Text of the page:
Introduction


Presented in reverse chronology, this history stretches from the present back to the Fellowship's 1970 founding, and beyond.
(See "Blog Archive" in the sidebar below.) It draws from many sources, including The Fellowship of Friends - Living Presence Discussion, the Internet Archive, the former Fellowship of Friends wiki project, cult education and awareness sites, news archives, and from the editor's own 13-year experience in the Fellowship.

The portrait that emerges stands in stark contrast to sanitized versions presented on the Fellowship's array of
alluring websites, and on derivative sites created by Burton's now-estranged
disciple, Asaf Braverman.

Wednesday, August 31, 1994

Fellowship of Friends members publish With Walt Whitman in Camden

[ed. - Fellowship of Friends members edited and published the works of Horace Traubel.]

WITH WALT WHITMAN IN CAMDEN

February 11, 1891-September 30, 1891

8

By HORACE TRAUBEL
Edited by Jeanne Chapman
Robert MacIsaac
W L BENTLEY
OREGON HOUSE - CALIFORNIA
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[Electronic edition published with the kind permission of the Fellowship of Friends and W.L. Bentley Publishing.]
Copyright 1996 by the Fellowship of Friends, Inc.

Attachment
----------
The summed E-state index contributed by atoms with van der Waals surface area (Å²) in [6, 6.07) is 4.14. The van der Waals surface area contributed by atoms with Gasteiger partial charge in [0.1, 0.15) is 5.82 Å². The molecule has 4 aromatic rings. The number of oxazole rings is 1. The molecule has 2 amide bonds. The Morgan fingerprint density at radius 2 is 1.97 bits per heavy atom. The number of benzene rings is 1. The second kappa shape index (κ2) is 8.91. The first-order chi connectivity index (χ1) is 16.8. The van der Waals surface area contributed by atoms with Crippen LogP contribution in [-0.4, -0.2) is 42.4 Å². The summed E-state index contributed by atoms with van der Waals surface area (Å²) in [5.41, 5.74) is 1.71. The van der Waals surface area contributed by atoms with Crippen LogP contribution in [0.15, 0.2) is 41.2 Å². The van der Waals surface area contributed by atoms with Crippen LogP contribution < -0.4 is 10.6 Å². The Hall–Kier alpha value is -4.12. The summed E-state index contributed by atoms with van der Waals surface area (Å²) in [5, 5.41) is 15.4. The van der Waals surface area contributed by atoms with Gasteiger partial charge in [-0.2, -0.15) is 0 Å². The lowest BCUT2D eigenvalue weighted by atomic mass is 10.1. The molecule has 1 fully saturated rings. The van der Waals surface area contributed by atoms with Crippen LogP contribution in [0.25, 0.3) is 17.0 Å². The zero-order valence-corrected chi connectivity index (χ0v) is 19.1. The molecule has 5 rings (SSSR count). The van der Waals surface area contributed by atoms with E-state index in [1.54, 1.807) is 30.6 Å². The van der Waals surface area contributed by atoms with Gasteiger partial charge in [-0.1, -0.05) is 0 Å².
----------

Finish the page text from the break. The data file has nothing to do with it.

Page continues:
All Rights Reserved
Printed in the United States of America
Published by
W L Bentley - PO Box 887 - Oregon House, CA 95962
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     To ROBERT EARL BURTON
EDITORS' PREFACE

      In 1888, Horace L. Traubel, a young political radical and aspiring writer in Camden, New Jersey, began systematically recording his daily conversations with his friend, Walt Whitman. He continued for four years, until Whitman's death in 1892, amassing a lovingly detailed record whose accuracy, fidelity, and immediacy remain unsurpassed in the history of biography. Traubel published the first three volumes before his death in 1919; the remaining volumes have appeared, one by one, at widely separated intervals. This is the penultimate volume in the series.
      Once again, we must offer our deepest gratitude to the Fellowship of Friends, Inc., and its director, Robert Earl Burton, for so generously funding the preparation and publication of this volume. It is solely Mr. Burton's recognition of the value of this neglected manuscript that has made possible the publication of the final volumes.
      We are also grateful to the many people who participated in the preparation of this manuscript. Judith Grace Bassat, Peter Bishop, Cynthia Hill, Kevin Kelleher, Leigh Morfit, Peter and Paula Ingle, Rosaline Mearns, and Alla Waite gave generously of their time and knowledge. We also thank once again the staff of the Manuscript Room at the Library of Congress and Professor Ed Folsom, editor of the Walt Whitman Quarterly Review.

Apollo, California
August 1994

JEANNE CHAPMAN


ROBERT MACISAAC

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